Pipelines that have intermittent flow can often be a difficulty for a leak detection system to manage reliably without causing issues with sensitivity, often requiring significant tuning and tweaking (Shawn Learn, 2015). Some key issues that can drive the modeling errors are (Ryan Dolan, 2017):

1. Pipeline Transients

2. Thermal Fronts (step changes in fluid injection temperature)

3. Heat Transfer and Thermodynamic Uncertainties

4. Slack Estimation and Thermal Expansion Uncertainties (shut-in pipelines)

5. Flow Meter Errors

The goal of the authors of this paper was to develop a highly reliable and robust Leak Detection System (LDS) that could complement our existing RTTM LDS. A simplified linepack estimation methodology was developed that could feed an existing MVB system for accurate pipeline inventory estimates. The model needed to use different base assumptions than the existing RTTM system, deal with the key issues mentioned above and to be easy to support and maintain.

For pipeline transients, it was determined that since the pipelines in question have relatively small pipe volume between flow meters, modeling of the transient pressures was not required (Morgan Henrie, 2016). A linear approximation of pressures adequately estimates the effect of pressure changes on linepack. In addition, any induced error was short lived (less than one minute).

It was decided that the simplest model that addressed the issue of thermal fronts was a model that uses a Lagrangian frame of reference to track the fluid elements along the pipeline. The product properties of the individual fluid elements (bulk modulus and thermal expansion coefficient) are determined by the application of the API MPMS standard to align with the flow meter assumptions for correction to standard conditions. These same correlations are used to calculate the volume that each of the fluid elements take up at any given time.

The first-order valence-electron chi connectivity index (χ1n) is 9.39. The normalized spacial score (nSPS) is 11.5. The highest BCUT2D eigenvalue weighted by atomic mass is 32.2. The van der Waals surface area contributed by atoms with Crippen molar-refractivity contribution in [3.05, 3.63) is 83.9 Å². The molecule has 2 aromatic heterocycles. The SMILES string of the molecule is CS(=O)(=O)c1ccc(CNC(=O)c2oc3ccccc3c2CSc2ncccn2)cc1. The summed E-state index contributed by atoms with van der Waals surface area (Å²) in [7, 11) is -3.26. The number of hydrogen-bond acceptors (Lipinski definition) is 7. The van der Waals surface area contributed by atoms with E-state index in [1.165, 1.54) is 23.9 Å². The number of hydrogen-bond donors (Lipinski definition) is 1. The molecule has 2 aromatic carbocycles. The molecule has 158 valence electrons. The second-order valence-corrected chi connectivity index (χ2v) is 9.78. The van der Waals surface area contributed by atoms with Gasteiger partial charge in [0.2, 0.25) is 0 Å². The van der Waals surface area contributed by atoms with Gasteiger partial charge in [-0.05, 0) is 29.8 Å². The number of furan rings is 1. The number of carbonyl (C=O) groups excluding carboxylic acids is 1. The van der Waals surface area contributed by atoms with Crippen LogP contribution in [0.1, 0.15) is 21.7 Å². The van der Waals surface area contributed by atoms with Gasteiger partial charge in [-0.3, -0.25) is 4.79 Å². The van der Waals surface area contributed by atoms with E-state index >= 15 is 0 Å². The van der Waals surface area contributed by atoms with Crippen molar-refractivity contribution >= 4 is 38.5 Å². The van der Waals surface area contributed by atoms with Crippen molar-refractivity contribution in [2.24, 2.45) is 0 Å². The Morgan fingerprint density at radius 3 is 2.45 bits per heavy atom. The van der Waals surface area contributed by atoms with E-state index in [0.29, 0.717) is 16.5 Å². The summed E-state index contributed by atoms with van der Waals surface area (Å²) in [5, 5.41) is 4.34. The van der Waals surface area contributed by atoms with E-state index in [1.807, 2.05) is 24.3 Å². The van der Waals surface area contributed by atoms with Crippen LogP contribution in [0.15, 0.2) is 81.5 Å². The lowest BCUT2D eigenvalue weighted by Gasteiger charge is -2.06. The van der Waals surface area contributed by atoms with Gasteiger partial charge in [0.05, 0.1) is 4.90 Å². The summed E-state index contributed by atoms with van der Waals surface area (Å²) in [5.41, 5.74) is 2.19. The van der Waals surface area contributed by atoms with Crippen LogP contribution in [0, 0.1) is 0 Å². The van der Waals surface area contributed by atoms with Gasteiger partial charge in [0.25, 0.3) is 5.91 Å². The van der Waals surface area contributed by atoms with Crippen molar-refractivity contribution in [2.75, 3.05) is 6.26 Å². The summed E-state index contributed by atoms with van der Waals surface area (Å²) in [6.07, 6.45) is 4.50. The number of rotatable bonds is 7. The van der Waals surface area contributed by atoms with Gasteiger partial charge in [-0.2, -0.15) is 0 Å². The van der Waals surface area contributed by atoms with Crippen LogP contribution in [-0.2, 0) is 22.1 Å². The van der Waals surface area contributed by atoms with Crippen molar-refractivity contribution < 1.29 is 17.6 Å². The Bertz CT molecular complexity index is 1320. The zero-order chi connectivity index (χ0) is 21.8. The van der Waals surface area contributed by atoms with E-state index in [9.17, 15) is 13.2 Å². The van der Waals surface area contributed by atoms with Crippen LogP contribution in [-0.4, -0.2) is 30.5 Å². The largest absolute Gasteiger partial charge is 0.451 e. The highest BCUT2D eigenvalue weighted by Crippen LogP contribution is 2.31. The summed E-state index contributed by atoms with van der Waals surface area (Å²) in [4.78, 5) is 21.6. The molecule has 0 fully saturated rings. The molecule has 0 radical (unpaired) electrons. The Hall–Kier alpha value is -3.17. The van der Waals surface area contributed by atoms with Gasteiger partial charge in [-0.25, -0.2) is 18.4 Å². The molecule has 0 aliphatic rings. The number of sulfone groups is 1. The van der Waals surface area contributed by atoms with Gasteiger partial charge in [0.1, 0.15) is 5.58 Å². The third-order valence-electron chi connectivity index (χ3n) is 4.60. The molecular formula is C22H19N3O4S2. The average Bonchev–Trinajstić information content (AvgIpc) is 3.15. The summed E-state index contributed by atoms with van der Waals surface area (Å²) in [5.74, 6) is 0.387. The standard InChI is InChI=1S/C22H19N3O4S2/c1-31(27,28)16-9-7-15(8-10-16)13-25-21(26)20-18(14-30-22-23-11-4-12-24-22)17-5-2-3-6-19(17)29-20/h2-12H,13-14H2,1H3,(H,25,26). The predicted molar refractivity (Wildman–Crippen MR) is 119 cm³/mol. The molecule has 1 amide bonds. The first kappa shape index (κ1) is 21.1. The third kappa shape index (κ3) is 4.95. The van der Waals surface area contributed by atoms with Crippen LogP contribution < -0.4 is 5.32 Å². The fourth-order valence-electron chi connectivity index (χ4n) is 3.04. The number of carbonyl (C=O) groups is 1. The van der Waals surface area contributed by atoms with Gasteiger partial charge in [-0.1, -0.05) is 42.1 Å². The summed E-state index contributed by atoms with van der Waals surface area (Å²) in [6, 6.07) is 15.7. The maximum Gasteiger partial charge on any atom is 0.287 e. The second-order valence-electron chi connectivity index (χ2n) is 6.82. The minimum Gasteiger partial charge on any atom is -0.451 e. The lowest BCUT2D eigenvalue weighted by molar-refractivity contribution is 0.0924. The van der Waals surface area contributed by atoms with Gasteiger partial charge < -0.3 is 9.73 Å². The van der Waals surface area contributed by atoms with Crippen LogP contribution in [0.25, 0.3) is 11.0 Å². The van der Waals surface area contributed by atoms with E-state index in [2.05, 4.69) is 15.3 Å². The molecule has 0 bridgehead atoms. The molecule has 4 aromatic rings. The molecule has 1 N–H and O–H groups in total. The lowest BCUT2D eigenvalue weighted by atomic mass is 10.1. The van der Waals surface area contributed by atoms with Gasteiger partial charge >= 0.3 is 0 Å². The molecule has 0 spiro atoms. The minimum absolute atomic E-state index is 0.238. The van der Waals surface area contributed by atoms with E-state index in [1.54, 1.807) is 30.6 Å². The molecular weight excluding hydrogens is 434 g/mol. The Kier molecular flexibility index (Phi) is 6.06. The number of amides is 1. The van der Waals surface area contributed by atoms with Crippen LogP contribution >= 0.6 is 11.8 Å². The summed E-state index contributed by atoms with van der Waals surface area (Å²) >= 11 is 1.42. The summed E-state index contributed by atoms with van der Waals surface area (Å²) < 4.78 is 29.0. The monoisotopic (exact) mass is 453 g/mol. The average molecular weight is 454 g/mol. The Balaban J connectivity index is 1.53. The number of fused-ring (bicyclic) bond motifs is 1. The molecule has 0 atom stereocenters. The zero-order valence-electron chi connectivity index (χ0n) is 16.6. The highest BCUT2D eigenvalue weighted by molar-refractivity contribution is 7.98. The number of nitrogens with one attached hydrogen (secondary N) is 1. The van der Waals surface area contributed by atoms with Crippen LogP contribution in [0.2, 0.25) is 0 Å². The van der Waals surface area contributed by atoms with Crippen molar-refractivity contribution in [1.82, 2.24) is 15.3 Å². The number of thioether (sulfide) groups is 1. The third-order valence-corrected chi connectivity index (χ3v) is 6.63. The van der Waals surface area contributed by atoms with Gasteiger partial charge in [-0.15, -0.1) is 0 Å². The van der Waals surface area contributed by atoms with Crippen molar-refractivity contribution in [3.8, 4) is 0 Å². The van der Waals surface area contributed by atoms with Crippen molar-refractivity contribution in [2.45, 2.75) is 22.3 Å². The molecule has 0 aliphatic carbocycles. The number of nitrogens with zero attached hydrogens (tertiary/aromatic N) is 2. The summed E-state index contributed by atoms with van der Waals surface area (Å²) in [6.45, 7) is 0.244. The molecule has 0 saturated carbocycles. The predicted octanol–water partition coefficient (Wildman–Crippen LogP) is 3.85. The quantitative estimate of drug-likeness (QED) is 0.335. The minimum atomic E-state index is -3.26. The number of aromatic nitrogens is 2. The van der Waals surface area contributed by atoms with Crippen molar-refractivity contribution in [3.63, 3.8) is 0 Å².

In order to deal with large Heat Transfer uncertainties, it was best if the model stay simplistic (since the inputs for a detailed model were not knowable). A simplified Newtonian Cooling heat transfer model was developed. This Newtonian Cooling model has factors which are continuously tuned using field temperature readings.

In addition, the Newtonian Cooling factors are also tuned based on previous pipeline start-ups. Once a successful pipeline start-up is completed the resultant slack estimate (calculated from the meter imbalance) is used to tune the Newtonian Cooling model (Holman, 2002). This helps to correct errors in the thermal assumptions.

The model has been developed and is currently in use on one of our pipelines. The online tuning mechanism has resulted in a very sensitive system where the cause of all false alarms to date have been identified and removed. There is a project in place to implement this system as a redundant form of leak detection across all our pipelines. A form of flow meter tuning is under early phase development and will be incorporated in order to further increase the accuracy and reliability of the system.

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